We’ve all played with paper planes, but if Citroën has its way, we may soon be driving paper cars.
The French automaker just revealed a new concept vehicle that puts a premium on sustainability. It starts with a battery-electric drivetrain while adding recyclable parts that include honeycomb cardboard panels.
“Less is more,” the automaker proclaims about the Citroën Oli show car, and while it seems unlikely the prototype pickup will actually make it into production, it is expected to influence the brand’s future products.
French automakers have a history of introducing cutting edge designs — Citroën perhaps best known for its classic, lemon-shaped DS line. The Oli certainly lives up to the brand’s reputation.
The design is actually a blend of SUV and pickup, with a storage bed enclosed by a split tailgate. Surprisingly, Oli features an upright windscreen, and while it features four doors, the front ones must first be opened to allow access to the rear seats.
As wild as the basic design might be, where the Citroën Oli really stands out is in its use of sustainable materials, both inside and out.
That includes body panels made of honeycomb cardboard sandwiched between fiberglass panels. Citroën claims they’re as strong as conventional steel but a full 50% lighter, helping improve the efficiency of the concept vehicles electric drivetrain.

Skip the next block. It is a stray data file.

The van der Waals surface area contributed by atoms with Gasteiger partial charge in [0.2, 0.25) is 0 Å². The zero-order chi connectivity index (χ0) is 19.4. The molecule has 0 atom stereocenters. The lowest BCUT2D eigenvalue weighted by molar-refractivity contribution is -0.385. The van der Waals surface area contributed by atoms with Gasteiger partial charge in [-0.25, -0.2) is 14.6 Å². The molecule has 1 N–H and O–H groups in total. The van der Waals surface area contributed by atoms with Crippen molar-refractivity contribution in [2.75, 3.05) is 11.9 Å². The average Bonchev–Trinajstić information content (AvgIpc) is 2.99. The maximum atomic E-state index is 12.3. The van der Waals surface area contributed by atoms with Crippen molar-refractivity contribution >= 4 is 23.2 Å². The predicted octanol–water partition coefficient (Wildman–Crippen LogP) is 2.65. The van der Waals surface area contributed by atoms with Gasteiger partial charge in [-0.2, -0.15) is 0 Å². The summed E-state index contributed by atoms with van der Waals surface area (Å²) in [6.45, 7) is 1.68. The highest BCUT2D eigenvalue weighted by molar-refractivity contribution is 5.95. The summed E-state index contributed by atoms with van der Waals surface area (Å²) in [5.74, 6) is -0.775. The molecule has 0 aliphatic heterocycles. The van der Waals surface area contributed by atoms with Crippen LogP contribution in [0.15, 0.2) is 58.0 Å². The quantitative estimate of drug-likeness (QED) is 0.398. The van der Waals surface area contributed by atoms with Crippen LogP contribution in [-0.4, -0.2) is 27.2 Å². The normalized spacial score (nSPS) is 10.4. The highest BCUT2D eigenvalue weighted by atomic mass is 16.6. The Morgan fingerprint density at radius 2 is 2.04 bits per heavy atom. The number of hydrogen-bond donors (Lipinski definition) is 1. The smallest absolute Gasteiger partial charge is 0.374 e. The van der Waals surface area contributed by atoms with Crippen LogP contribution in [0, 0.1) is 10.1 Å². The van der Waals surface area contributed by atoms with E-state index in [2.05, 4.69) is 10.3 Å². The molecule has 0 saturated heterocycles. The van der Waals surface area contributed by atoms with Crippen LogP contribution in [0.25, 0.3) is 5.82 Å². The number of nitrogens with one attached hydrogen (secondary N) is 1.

Putting Oli on a diet
Reducing mass was a high priority for Oli’s development team. While the vertical windshield might run counter to modern trends, Citroën claims this significantly reduces weight. The automaker also equipped the show car with wheels using a steel-aluminum alloy. The tires, meanwhile, are made of a blend of sunflower oils, rice husk, pine tree resins and natural rubber.
With Oli, said Citroën, it has done something “other vehicle makers wouldn’t dare to do.”
The seats, meanwhile, are made of a recyclable mesh and they require 80% fewer parts than in traditional automotive seats.
Substantial range from a pint-sized battery pack
The focus on weight appears to have paid off. Citroën claims Oli can deliver up to 249 miles per charge. And that’s with a mere 40 kilowatt-hour lithium-ion battery. Similarly sized products currently on the road require anywhere from 50% to 100% larger packs to deliver that range. That said, the number is based on the global WLTP standard. Using the U.S. EPA test likely would drop that to somewhere closer to 200 miles.
An automotive “Swiss army knife”
Citroën claims the pack can go from a 20% to 80% state of charge in as little as 23 minutes using a public quick charger.
On the downside, Oli has a top speed of just 68 mph. That wouldn’t play very well in some markets, especially the U.S.
Among other unusual features, Oli’s Bluetooth speakers are not only lighter but removable, capable of working outside the vehicle.
The concept’s flexibility has Citroën likening Oli to a “Swiss army knife.”
Where the concept goes from here is uncertain. Though Citroën doesn’t plan to put Oli into production it does see the opportunity to use some of its features in future models. It’s possible it could influence future products from other brands owned by Euro-American automaker Stellantis. That includes U.S.-based marques including Dodge, Chrysler, Ram and Jeep, as well as Peugeot, DS and Fiat, among others.